Liberation at last
During early 1945, there were occasional air raid warnings, but no news from the outside world was available to the prisoners, though somehow the German surrender in late spring became known. Then spring turned to summer, and still no news, until one day in August, a Japanese guard was overheard saying ‘jasmay hasta’, meaning ‘no work tomorrow’. This was an unheard of event, and the men took it, correctly, to mean that Japan had surrendered. This occurred on 15 August, following atomic bombs dropped on Hiroshima on 6 August and Nagasaki on 8 August. Hiroshima was located 50 miles from the camp, but nothing had been heard.
After the 15th, the senior British officer took over the camp, and the Japanese guards started leaving. There then followed a long wait of several weeks, during which time supplies were parachuted into the camp by American airplanes. Eventually, on 15 September, departure arrangements were in place and the men marched out of the camp to the railway and travelled the long journey by train to Osaka and then Wakayama. The nightmare was over. They had survived. About 100 of them, out of the original 1,000.
My father, still desperately unwell, was stretchered on to an American hospital ship anchored there, and spent a week recovering on a very plain diet, even though there was plentiful attractive and nutritious food available. Then he was transferred to a packed Liberty troopship, and made the long sea voyage via Manila and Hawaii to San Francisco, enjoying evening films and the attentions of orderlies and nurses.
In ‘Frisco, the returning prisoners were accorded a very generous welcome by the inhabitants, with brass bands, garlands of flowers, handshakes, clapping and gifts. Thereafter, this kind of welcome continued, on a hospital train through California, at a huge US Army transit camp near Tacoma, and on the Canadian Pacific Railway train through Canada, which stopped three times a day and where there were joyous welcomes each time from the local inhabitants. Finally to New York and New Jersey, where the men joined the converted troopship The Queen Mary for the journey to Southampton, where the ship arrived on 19 November 1945. They were home, almost four years after leaving Glasgow in December 1941.
On being demobbed, my father received £50 and a suit. He spent the £50 hiring a coach to take his family and friends to a show at the London Palladium.
My father discouraged most talk of the war, or his personal experiences, though he was generous in lending copies of his memoir to his friends and family. Most readers commented that it was extremely well written and interesting and contained a surprising absence of bitterness.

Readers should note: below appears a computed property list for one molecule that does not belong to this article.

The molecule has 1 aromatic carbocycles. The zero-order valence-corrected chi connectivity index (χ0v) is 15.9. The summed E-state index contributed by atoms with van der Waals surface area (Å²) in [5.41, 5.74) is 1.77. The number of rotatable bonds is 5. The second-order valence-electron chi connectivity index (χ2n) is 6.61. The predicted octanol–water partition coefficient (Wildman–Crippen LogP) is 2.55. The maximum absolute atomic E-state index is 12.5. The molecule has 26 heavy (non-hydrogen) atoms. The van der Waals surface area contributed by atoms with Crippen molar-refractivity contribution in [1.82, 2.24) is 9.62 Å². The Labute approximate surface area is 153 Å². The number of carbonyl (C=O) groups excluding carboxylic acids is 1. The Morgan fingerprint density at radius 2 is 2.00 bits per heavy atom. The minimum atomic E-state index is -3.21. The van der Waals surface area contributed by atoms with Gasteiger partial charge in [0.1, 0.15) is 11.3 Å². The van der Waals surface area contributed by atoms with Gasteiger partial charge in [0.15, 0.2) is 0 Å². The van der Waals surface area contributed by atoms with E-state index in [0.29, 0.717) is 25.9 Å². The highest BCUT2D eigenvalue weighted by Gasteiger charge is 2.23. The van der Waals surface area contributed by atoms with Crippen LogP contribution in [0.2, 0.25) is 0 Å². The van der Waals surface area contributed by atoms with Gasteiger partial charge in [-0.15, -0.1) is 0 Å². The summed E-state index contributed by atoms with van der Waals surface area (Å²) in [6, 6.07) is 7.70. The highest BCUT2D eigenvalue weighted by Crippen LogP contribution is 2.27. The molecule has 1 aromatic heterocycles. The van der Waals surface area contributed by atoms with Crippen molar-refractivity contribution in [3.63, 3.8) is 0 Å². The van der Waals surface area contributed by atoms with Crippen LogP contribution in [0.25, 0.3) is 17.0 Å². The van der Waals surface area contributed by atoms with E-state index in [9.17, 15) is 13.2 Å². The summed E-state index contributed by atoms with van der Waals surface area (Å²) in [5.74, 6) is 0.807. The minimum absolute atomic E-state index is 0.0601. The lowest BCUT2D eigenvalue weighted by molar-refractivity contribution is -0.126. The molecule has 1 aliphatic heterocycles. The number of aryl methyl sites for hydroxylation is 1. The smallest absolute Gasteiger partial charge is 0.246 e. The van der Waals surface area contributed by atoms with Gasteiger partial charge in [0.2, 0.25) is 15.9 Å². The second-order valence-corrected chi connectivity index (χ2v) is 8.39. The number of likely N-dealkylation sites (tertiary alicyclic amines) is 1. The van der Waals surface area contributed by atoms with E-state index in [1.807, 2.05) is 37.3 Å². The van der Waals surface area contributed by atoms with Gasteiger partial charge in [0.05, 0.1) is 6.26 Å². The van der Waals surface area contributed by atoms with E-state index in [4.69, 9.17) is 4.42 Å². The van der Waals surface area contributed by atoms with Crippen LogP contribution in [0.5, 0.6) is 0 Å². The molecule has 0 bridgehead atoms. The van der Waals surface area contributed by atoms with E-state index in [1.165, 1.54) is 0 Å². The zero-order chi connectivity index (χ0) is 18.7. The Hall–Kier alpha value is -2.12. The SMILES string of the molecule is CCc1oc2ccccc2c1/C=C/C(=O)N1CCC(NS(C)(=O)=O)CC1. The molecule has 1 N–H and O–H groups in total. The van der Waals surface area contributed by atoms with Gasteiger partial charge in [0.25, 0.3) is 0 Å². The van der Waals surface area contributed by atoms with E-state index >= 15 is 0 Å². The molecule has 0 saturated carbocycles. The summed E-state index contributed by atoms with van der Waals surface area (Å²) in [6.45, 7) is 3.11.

He weighed around 7 stone (44 kg) in mid-September 1945, and around 14 stone (89 kg) in December. Within a few months, in austerity-Britain, he was back to his normal weight of around 12 stone (76 kg).
He suffered no serious medical or psychological after-effects from his experiences, apart from some serious nightmares at night in his 60s, and the diagnosis of an emerging tropical disease, again in his 60s, for which he was treated at the London School of Tropical Medicine. This was in contrast to many of his fellow soldiers, who found that on return they were suffering from tuberculosis caused by malnutrition. There was no counselling for possible PTSD for returning prisoners of war.
An organisation called FEPOW (Far East Prisoners of War) pressed the Government for compensation for lost earnings, for harm, or for reparations or even for an apology from Japan, but without success. There was much hurt among ex-prisoners when Japanese Emperor Hirohito and his wife were invited to the UK for a state visit in 1971. There were good geo-political reasons for re-instating Japan into the community of nations, but besides being Emperor, Horohito was head of the Japanese army which had committed so many unbelievably savage acts of cruelty and barbarism against captured soldiers and civilian populations. These had been seen in films such as The Bridge Over The River Kwai and The Railway Man, and recorded in many accounts such as The Naked Island by Russell Braddon.
Eventually some modest compensation payments and some kind of weak Japanese apology arrived in the 1990s, but by then my father had died.
He was unlucky to have been picked out for driving duties in the Far East, and he was lucky to have survived when so many of his fellow prisoners did not. His own chances of survival were helped by being young, fit and healthy himself at the start, and by his generally optimistic, willing and sociable outlook which attracted a very strong sense of comradeship and togetherness among his friendship groups. Unfortunately this comradeship didn’t extend to his British army officers, who evaded work throughout their time as POWs, and who were widely seen as being too close to the Japanese, not standing up for the enlisted men, and favouring themselves when it came to distribution of food and other supplies. Sad.
He retained a very close bond throughout the rest of his life with his Scottish friends. No surprise that. After all they had shared an experience which set them apart, not one which anybody could forget.